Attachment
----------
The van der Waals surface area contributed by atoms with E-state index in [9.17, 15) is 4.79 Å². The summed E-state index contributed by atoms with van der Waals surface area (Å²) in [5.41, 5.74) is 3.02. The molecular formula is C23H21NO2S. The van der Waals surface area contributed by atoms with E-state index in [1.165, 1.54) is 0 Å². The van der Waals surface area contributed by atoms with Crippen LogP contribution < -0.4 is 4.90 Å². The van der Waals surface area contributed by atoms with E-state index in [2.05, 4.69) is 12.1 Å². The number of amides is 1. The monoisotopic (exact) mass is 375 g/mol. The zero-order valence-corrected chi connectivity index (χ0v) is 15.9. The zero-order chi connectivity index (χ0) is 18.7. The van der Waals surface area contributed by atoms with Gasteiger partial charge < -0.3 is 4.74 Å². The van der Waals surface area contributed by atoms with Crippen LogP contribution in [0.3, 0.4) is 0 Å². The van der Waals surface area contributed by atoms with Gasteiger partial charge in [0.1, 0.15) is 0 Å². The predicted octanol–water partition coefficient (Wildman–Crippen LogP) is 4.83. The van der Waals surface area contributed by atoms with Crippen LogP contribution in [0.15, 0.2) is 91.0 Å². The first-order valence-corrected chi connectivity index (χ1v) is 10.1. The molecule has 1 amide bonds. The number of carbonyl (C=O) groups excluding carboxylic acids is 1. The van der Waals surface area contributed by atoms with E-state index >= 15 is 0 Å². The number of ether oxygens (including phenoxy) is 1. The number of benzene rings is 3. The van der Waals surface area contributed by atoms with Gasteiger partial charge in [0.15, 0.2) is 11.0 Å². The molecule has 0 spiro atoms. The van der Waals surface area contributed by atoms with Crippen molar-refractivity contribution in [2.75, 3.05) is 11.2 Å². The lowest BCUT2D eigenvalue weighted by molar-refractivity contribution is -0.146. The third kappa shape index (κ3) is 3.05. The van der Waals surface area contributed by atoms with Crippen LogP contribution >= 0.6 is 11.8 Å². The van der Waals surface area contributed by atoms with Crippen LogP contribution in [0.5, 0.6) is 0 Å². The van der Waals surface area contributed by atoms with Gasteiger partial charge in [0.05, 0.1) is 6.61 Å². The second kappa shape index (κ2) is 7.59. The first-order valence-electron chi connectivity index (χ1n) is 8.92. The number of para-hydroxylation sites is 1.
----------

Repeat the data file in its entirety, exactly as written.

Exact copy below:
The van der Waals surface area contributed by atoms with E-state index in [9.17, 15) is 4.79 Å². The summed E-state index contributed by atoms with van der Waals surface area (Å²) in [5.41, 5.74) is 3.02. The molecular formula is C23H21NO2S. The van der Waals surface area contributed by atoms with E-state index in [1.165, 1.54) is 0 Å². The van der Waals surface area contributed by atoms with Crippen LogP contribution < -0.4 is 4.90 Å². The van der Waals surface area contributed by atoms with E-state index in [2.05, 4.69) is 12.1 Å². The number of amides is 1. The monoisotopic (exact) mass is 375 g/mol. The zero-order valence-corrected chi connectivity index (χ0v) is 15.9. The zero-order chi connectivity index (χ0) is 18.7. The van der Waals surface area contributed by atoms with Gasteiger partial charge < -0.3 is 4.74 Å². The van der Waals surface area contributed by atoms with Crippen LogP contribution in [0.3, 0.4) is 0 Å². The van der Waals surface area contributed by atoms with Gasteiger partial charge in [0.1, 0.15) is 0 Å². The predicted octanol–water partition coefficient (Wildman–Crippen LogP) is 4.83. The van der Waals surface area contributed by atoms with Crippen LogP contribution in [0.15, 0.2) is 91.0 Å². The first-order valence-corrected chi connectivity index (χ1v) is 10.1. The molecule has 1 amide bonds. The number of carbonyl (C=O) groups excluding carboxylic acids is 1. The van der Waals surface area contributed by atoms with E-state index >= 15 is 0 Å². The number of ether oxygens (including phenoxy) is 1. The number of benzene rings is 3. The van der Waals surface area contributed by atoms with Gasteiger partial charge in [0.15, 0.2) is 11.0 Å². The molecule has 0 spiro atoms. The van der Waals surface area contributed by atoms with Crippen molar-refractivity contribution in [2.75, 3.05) is 11.2 Å². The lowest BCUT2D eigenvalue weighted by molar-refractivity contribution is -0.146. The third kappa shape index (κ3) is 3.05. The van der Waals surface area contributed by atoms with Crippen LogP contribution >= 0.6 is 11.8 Å². The van der Waals surface area contributed by atoms with Crippen LogP contribution in [0.5, 0.6) is 0 Å². The van der Waals surface area contributed by atoms with Gasteiger partial charge in [0.05, 0.1) is 6.61 Å². The second kappa shape index (κ2) is 7.59. The first-order valence-electron chi connectivity index (χ1n) is 8.92. The number of para-hydroxylation sites is 1.